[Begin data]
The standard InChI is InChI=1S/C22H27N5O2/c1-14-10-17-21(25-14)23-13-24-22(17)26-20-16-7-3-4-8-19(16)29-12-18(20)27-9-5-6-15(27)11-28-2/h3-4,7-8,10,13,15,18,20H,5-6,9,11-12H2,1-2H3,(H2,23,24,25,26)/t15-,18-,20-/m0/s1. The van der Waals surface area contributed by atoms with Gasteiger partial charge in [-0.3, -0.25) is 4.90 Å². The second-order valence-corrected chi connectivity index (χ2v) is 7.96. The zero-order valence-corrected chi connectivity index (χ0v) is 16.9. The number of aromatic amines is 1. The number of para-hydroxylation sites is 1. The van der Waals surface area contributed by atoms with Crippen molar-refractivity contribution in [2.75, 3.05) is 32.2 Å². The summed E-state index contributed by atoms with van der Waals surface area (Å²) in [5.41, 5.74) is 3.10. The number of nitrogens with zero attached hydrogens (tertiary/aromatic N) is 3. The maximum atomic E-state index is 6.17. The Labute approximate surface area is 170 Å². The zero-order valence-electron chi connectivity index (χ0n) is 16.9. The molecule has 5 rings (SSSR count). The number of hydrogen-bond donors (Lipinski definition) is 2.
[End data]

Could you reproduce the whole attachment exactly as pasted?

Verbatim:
The standard InChI is InChI=1S/C22H27N5O2/c1-14-10-17-21(25-14)23-13-24-22(17)26-20-16-7-3-4-8-19(16)29-12-18(20)27-9-5-6-15(27)11-28-2/h3-4,7-8,10,13,15,18,20H,5-6,9,11-12H2,1-2H3,(H2,23,24,25,26)/t15-,18-,20-/m0/s1. The van der Waals surface area contributed by atoms with Gasteiger partial charge in [-0.3, -0.25) is 4.90 Å². The second-order valence-corrected chi connectivity index (χ2v) is 7.96. The zero-order valence-corrected chi connectivity index (χ0v) is 16.9. The number of aromatic amines is 1. The number of para-hydroxylation sites is 1. The van der Waals surface area contributed by atoms with Crippen molar-refractivity contribution in [2.75, 3.05) is 32.2 Å². The summed E-state index contributed by atoms with van der Waals surface area (Å²) in [5.41, 5.74) is 3.10. The number of nitrogens with zero attached hydrogens (tertiary/aromatic N) is 3. The maximum atomic E-state index is 6.17. The Labute approximate surface area is 170 Å². The zero-order valence-electron chi connectivity index (χ0n) is 16.9. The molecule has 5 rings (SSSR count). The number of hydrogen-bond donors (Lipinski definition) is 2.